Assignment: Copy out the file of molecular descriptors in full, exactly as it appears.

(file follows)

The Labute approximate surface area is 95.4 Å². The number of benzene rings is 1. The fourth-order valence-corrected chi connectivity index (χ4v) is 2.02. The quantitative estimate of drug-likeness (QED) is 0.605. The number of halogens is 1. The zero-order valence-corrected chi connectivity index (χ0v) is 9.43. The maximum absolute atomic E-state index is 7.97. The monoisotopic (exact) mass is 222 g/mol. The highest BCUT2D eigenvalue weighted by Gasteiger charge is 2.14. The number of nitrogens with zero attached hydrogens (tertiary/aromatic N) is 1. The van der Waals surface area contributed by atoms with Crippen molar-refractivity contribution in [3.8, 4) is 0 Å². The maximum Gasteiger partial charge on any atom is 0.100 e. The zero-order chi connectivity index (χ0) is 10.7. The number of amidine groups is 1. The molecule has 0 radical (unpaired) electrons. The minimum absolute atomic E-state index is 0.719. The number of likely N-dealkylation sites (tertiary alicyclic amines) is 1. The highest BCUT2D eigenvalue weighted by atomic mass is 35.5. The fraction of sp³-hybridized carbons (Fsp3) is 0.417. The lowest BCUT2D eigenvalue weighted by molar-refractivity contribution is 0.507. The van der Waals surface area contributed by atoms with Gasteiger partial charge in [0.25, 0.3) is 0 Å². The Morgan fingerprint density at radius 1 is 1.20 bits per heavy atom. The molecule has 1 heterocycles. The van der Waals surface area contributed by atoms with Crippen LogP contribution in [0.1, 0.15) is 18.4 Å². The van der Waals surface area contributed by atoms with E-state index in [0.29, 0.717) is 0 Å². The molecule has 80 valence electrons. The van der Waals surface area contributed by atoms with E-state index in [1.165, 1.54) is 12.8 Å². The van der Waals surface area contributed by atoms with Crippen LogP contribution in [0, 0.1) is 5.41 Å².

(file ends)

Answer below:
The Labute approximate surface area is 95.4 Å². The number of benzene rings is 1. The fourth-order valence-corrected chi connectivity index (χ4v) is 2.02. The quantitative estimate of drug-likeness (QED) is 0.605. The number of halogens is 1. The zero-order valence-corrected chi connectivity index (χ0v) is 9.43. The maximum absolute atomic E-state index is 7.97. The monoisotopic (exact) mass is 222 g/mol. The highest BCUT2D eigenvalue weighted by Gasteiger charge is 2.14. The number of nitrogens with zero attached hydrogens (tertiary/aromatic N) is 1. The van der Waals surface area contributed by atoms with Crippen molar-refractivity contribution in [3.8, 4) is 0 Å². The maximum Gasteiger partial charge on any atom is 0.100 e. The zero-order chi connectivity index (χ0) is 10.7. The number of amidine groups is 1. The molecule has 0 radical (unpaired) electrons. The minimum absolute atomic E-state index is 0.719. The number of likely N-dealkylation sites (tertiary alicyclic amines) is 1. The highest BCUT2D eigenvalue weighted by atomic mass is 35.5. The fraction of sp³-hybridized carbons (Fsp3) is 0.417. The lowest BCUT2D eigenvalue weighted by molar-refractivity contribution is 0.507. The van der Waals surface area contributed by atoms with Gasteiger partial charge in [0.25, 0.3) is 0 Å². The Morgan fingerprint density at radius 1 is 1.20 bits per heavy atom. The molecule has 1 heterocycles. The van der Waals surface area contributed by atoms with Crippen LogP contribution in [0.1, 0.15) is 18.4 Å². The van der Waals surface area contributed by atoms with E-state index in [0.29, 0.717) is 0 Å². The molecule has 80 valence electrons. The van der Waals surface area contributed by atoms with E-state index in [1.165, 1.54) is 12.8 Å². The van der Waals surface area contributed by atoms with Crippen LogP contribution in [0, 0.1) is 5.41 Å².